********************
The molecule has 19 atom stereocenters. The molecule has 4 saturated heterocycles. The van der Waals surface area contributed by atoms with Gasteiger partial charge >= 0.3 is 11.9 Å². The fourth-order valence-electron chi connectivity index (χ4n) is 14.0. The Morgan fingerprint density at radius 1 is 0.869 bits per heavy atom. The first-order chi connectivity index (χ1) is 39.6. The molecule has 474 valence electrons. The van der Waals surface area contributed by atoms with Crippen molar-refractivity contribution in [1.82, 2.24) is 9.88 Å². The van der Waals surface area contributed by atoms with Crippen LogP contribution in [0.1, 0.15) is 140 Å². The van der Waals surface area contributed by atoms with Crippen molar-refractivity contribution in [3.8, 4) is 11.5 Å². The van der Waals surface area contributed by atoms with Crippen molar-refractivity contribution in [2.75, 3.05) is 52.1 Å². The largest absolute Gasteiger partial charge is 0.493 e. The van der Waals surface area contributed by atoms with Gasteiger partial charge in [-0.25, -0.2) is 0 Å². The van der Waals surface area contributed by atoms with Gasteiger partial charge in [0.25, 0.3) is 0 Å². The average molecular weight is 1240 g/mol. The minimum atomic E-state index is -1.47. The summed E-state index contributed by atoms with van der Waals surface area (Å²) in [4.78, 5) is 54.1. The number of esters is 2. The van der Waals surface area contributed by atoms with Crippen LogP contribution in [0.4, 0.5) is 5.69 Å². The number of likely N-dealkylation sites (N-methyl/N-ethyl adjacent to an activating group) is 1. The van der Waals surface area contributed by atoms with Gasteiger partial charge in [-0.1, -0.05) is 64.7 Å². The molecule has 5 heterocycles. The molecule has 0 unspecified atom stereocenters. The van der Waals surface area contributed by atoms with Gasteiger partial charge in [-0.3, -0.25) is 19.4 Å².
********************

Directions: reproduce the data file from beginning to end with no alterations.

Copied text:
The molecule has 19 atom stereocenters. The molecule has 4 saturated heterocycles. The van der Waals surface area contributed by atoms with Gasteiger partial charge >= 0.3 is 11.9 Å². The fourth-order valence-electron chi connectivity index (χ4n) is 14.0. The Morgan fingerprint density at radius 1 is 0.869 bits per heavy atom. The first-order chi connectivity index (χ1) is 39.6. The molecule has 474 valence electrons. The van der Waals surface area contributed by atoms with Crippen molar-refractivity contribution in [1.82, 2.24) is 9.88 Å². The van der Waals surface area contributed by atoms with Crippen LogP contribution in [0.1, 0.15) is 140 Å². The van der Waals surface area contributed by atoms with Crippen molar-refractivity contribution in [3.8, 4) is 11.5 Å². The van der Waals surface area contributed by atoms with Crippen molar-refractivity contribution in [2.75, 3.05) is 52.1 Å². The largest absolute Gasteiger partial charge is 0.493 e. The van der Waals surface area contributed by atoms with Gasteiger partial charge in [-0.25, -0.2) is 0 Å². The van der Waals surface area contributed by atoms with Gasteiger partial charge in [0.25, 0.3) is 0 Å². The average molecular weight is 1240 g/mol. The minimum atomic E-state index is -1.47. The summed E-state index contributed by atoms with van der Waals surface area (Å²) in [4.78, 5) is 54.1. The number of esters is 2. The van der Waals surface area contributed by atoms with Crippen LogP contribution in [0.4, 0.5) is 5.69 Å². The number of likely N-dealkylation sites (N-methyl/N-ethyl adjacent to an activating group) is 1. The van der Waals surface area contributed by atoms with Gasteiger partial charge in [-0.1, -0.05) is 64.7 Å². The molecule has 5 heterocycles. The molecule has 0 unspecified atom stereocenters. The van der Waals surface area contributed by atoms with Gasteiger partial charge in [-0.3, -0.25) is 19.4 Å².